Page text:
Free Lunch for All Students Comes to an End

Evelyn Sagor and Naima Sheikh-Mohamed

Students at RAHS and across the country are once again paying for school lunches.

Adjusting to life after covid was difficult for everyone, including Roseville Area Schools students. The state decided to waive breakfast and lunch fees for all students to help financially struggling families become stable again. However, the funding stopped after the 2021/22 school year, and the district was unable to pick up the extra cost, so the program ended.

Many students who have eaten school lunches agree that all students should have access to free food throughout the day. Jane O’Neil, a junior at RAHS said, “I believe that free lunch for students is an incredibly good idea because it allows every student to be guaranteed food every day of school regardless of their families income.”

O’Neil then discussed the hypothetical of a child forgetting their lunch or not having the time or resources to pack food for the day, and shared the common concern of students ‘easily getting a school lunch… without having to make sure they had money in their account.’

Faith Robles, a freshmen at RAHS, discusses the importance of free lunch for all students by stating the benefits. Robles said, “I think that schools should switch to free lunch permanently. It would help so many students… Not only physically but academically. They would have more energy during class and help them focus because they aren’t hungry.”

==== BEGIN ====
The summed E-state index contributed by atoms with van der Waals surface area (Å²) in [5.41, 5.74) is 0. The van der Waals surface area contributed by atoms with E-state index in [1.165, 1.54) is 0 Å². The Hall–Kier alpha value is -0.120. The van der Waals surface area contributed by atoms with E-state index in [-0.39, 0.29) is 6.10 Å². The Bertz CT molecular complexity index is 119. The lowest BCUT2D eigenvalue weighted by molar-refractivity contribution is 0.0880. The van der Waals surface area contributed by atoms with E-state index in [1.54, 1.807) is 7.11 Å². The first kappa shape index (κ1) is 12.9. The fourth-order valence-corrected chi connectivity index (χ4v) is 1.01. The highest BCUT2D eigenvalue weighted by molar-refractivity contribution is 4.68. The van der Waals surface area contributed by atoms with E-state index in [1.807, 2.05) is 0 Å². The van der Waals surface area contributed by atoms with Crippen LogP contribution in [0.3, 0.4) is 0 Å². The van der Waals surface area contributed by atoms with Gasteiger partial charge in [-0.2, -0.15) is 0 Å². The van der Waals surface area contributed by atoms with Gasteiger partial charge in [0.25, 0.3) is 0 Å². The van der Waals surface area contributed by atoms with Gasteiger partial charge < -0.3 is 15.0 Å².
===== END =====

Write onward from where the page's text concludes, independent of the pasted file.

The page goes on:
Another popular view is that if students have the means to pay for lunch, they should have to. Michele Edwards, a counselor at RAHS, discusses the importance of knowing your financial situation and seeing if you can afford school lunches.

Edwards said, “Free/Reduced lunch was originally for families with economic need… I believe that it should go back to just families with economic needs as we have many families who can afford to pay for lunch in our district.”

While free lunch for all was a program that helped many students, there are still opportunities for free and reduced meals for students who fit certain qualifications. RAHS teachers like Mr. Lueken are worried that students do not know about these opportunities.

Mr. Lueken commented that students who rely on school meals as their only source of food still have access to free breakfast and lunch through the free and reduced lunch program, and that this program meets the needs of the students who truly rely on it.

Jamie Crandall, a technology integrationist here at RAHS, was a former student on the free and reduced lunch program as a kid. She talked about the pros and cons of the current free lunch program and said “One pro is that when students apply for educational benefits and they qualify, they also qualify for iPad insurance… So overall, the educational benefits/ free lunch program helps me in my job…some students now will not fill out the application, and they will not get free lunch even if they need it. I’m concerned that they might not get the food they need.”

Anyone looking to fill out an application for the current free and reduced lunch program should visit this link or contact our nutritionists, Angela Richey ([email protected]) or Maria Anderson ([email protected]).